New treatment for cancer ‘treats 71% more patients’

By Matthew Vadum, CNN Money Treating patients with an experimental antibody drug known as GevaMed 71% effective at preventing the disease, according to studies published in two science journals. But similar small studies showed…

New treatment for cancer 'treats 71% more patients'

By Matthew Vadum, CNN Money

Treating patients with an experimental antibody drug known as GevaMed 71% effective at preventing the disease, according to studies published in two science journals. But similar small studies showed that using traditional medicine alone was only about half effective at halting the progression of chronic lymphocytic leukemia.

The New England Journal of Medicine reports that GevaMed 71 percent effective as a regimen that combines the antibody with chemotherapy in patients who have failed to respond to first line treatment. There are no approved therapies for patients with chronic lymphocytic leukemia, a cancer of the lymph nodes that usually starts in older patients.

Results for GevaMed 71% effective as a regimen that combines the antibody with chemotherapy in patients who have failed to respond to first line treatment. There are no approved therapies for patients with chronic lymphocytic leukemia, a cancer of the lymph nodes that usually starts in older patients.

The only therapy currently approved to treat chronic lymphocytic leukemia is Livofem, which is given as part of a regimen with chemotherapy, chemotherapy after chemotherapy, and then Livofem once a month for 12 months.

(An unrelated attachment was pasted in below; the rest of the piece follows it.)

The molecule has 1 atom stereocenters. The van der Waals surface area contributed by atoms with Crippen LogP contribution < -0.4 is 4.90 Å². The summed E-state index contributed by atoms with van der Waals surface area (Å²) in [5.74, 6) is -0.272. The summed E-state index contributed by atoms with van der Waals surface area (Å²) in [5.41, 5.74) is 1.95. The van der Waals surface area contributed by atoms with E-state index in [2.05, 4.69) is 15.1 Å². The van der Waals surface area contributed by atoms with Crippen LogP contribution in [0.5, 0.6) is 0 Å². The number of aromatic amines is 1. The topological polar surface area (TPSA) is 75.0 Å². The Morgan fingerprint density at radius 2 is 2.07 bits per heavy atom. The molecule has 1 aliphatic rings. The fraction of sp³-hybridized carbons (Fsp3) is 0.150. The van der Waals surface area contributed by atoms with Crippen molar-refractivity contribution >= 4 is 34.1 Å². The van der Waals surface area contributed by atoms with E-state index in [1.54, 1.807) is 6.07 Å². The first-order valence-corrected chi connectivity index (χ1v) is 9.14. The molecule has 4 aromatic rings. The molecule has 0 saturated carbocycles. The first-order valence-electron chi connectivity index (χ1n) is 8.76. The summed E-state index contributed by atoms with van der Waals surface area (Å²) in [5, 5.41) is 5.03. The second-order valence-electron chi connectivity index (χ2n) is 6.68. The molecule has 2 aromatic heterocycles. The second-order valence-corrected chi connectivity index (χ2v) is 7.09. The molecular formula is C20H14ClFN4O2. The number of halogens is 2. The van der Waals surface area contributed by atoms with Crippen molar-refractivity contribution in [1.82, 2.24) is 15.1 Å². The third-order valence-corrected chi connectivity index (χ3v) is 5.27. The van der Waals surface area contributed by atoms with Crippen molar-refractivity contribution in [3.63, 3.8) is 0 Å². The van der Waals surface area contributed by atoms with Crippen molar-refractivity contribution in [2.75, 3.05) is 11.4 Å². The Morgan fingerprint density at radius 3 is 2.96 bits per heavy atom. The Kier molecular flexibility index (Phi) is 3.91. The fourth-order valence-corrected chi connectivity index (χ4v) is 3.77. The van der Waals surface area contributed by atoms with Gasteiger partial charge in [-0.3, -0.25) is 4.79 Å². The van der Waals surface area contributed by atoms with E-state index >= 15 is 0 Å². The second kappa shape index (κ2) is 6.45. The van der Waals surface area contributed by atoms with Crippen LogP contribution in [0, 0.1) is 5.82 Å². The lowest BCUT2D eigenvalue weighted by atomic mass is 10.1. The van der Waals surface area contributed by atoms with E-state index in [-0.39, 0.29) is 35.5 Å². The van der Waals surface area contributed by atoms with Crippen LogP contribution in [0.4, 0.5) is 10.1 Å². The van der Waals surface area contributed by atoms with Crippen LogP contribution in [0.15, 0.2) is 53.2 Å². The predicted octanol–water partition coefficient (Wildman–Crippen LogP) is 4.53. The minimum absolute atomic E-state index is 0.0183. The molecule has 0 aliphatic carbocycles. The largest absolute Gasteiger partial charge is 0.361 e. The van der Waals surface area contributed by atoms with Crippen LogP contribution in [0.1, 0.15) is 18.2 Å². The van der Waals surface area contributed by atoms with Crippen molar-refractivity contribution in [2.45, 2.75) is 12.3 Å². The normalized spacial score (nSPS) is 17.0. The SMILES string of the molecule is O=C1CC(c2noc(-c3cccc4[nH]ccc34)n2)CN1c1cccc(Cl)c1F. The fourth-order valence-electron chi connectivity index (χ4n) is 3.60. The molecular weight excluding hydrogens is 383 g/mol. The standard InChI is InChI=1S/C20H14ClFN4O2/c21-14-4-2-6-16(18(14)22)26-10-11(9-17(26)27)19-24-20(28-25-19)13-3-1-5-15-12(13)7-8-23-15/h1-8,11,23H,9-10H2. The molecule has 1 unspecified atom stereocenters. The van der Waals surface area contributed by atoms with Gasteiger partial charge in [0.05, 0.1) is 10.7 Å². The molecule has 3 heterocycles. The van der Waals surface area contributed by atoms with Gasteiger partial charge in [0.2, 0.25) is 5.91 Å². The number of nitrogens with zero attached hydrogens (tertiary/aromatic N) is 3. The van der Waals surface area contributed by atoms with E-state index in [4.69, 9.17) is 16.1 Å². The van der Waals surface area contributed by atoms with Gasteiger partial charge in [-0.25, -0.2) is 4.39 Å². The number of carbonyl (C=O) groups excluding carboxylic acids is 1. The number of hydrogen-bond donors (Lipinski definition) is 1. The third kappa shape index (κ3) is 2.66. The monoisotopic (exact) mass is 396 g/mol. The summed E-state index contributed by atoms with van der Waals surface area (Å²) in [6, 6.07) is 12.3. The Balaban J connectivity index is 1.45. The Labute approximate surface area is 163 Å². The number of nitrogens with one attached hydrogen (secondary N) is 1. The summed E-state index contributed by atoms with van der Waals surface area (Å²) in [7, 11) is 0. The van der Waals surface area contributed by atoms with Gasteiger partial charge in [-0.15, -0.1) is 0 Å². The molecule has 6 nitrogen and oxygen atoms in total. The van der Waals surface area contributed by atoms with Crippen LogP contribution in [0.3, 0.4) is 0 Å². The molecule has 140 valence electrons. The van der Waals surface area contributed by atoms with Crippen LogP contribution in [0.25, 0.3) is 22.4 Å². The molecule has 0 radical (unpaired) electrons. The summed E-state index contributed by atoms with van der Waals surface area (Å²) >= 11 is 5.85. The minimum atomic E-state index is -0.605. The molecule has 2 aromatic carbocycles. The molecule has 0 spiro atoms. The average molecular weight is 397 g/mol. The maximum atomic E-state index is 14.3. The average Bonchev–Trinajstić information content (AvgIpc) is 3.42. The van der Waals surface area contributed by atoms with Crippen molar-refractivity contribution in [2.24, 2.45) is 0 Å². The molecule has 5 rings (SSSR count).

The same articles in The Lancet revealed that patients using GevaMed 71% effective had a 59% success rate, as compared to about 26% for those using traditional medicine alone.

Two groups of patients had the standard treatment: giving just Livofem, and giving GevaMed 71% effective. GevaMed 71% effective also worked in a combination with standard treatment.

It’s important to note that GevaMed 71% effective is much less effective than what it’s supposed to be, and that the initial efficacy was not based on the way the drug was delivered, but on the data it received from clinical trials.

But GevaMed 71% effective is much less effective than what it’s supposed to be, and that the initial efficacy was not based on the way the drug was delivered, but on the data it received from clinical trials.

“GevaMed 71% effective is a large step in the direction of clinical treatments for patients with acute lymphocytic leukemia,” said GevaMed president Roger Cantrell in a press release. “There has been a shift in the pharmaceutical industry towards developing new, and more efficient, treatments for patients with cancer.”

No competitor drugs are available to GevaMed 71% effective. GevaMed is most often tested as a final option for patients who have failed to respond to other treatments.

Acute lymphocytic leukemia is one of about 150 cancer types in the U.S. Those types that are preventable, however, are a small percentage of the large pool of about 200 different types of cancer across the U.S.

Nearly 40,000 people are diagnosed with CLL each year, the National Cancer Institute reports.

Antibodies are good drugs against cancer in general, as long as they work well. Better than this is to find a molecule like CTLA-4 that specifically kills cancer cells.

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